“In 2019,” the motion continues, “history repeated itself. After the change to single-member district voting, Waechter concluded that the differences in Republican and Democratic voter registrations were smaller in District 1 than in other districts. He therefore began efforts to spur redistricting in advance of the [C]ensus. … He began pushing redistricting even though (i) the County did not have current population information; (ii) the 2020 [Decennial Census results, which would not be known until early 2021], would provide presumptively accurate population information; and (iii) [Sarasota County] would be required by the Florida Constitution to redistrict again in 2021.”
The motion says Waechter claimed in his deposition to have had no conversations with commissioners or “any other person” in county government about redistricting in 2019.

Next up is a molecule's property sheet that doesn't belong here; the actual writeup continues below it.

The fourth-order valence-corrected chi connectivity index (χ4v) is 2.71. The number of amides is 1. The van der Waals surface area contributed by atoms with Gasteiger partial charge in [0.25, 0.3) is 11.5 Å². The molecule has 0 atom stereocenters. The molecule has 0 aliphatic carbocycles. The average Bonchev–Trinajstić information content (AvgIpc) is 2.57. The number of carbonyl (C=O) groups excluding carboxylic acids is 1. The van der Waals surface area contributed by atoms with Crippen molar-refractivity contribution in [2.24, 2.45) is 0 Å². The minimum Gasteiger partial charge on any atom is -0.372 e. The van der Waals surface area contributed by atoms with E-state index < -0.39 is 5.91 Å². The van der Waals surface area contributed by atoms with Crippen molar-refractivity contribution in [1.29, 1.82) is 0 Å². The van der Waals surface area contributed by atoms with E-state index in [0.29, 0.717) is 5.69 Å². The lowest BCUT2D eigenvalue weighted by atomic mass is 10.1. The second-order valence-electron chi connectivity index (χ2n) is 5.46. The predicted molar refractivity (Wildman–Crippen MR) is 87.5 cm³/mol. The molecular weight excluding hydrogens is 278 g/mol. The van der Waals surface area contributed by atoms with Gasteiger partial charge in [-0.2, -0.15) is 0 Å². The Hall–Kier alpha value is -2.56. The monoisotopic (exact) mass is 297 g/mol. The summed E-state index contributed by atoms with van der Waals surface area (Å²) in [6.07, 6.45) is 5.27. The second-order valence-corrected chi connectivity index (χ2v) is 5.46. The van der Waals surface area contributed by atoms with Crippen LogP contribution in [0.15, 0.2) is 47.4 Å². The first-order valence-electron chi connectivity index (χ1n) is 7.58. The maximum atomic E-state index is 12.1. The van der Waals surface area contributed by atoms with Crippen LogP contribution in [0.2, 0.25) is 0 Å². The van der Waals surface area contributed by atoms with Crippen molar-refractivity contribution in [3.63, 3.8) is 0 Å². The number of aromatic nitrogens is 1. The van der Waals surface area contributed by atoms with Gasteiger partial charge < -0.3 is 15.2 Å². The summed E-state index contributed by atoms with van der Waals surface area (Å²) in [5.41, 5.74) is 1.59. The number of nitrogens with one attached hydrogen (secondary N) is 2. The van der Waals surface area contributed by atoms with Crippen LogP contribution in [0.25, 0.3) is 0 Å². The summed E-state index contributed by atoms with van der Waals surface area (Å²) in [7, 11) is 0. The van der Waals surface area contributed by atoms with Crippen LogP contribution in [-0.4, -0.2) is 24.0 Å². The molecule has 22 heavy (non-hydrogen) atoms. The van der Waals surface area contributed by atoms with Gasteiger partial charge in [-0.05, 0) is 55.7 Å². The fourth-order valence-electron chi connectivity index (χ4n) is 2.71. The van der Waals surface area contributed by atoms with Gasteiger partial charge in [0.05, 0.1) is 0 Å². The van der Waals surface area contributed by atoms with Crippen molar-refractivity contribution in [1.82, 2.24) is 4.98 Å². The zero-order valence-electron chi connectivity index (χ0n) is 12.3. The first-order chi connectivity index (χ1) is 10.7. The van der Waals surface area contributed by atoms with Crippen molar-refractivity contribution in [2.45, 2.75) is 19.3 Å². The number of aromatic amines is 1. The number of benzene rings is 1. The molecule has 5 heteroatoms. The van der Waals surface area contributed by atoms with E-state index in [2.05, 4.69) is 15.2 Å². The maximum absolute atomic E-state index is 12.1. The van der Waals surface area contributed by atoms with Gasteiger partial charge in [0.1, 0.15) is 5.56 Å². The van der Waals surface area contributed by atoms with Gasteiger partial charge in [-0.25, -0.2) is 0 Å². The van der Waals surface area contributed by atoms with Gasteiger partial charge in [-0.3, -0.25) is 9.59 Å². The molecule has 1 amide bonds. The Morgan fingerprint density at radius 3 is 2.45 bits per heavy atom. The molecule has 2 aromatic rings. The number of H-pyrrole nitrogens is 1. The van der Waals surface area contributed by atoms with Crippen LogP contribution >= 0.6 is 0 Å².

However, the motion points out that in his deposition, “Waechter testified that it is his practice to put emails in topic folders and then delete them when the topic is completed. (‘I very consciously delete emails.’) He posits that he therefore may have deleted redistricting communications and materials but is not sure.’”
In her deposition, the motion says, Sarasota County demographer “Tamara Schells testified that [Waechter] called and urged [county] staff to provide current population [figures] to support redistricting in 2019. … Schells responded that County staff would not make any population estimates unless the Commission directed them to do so. … On April 7, 2019, [the county’s] planning director said the same; he told Deputy County Administrator Brad Johnson that the staff would not examine redistricting unless the Commission directed them to do so. [Matt Osterhoudt is director of the county’s Planning and Development Services Department.]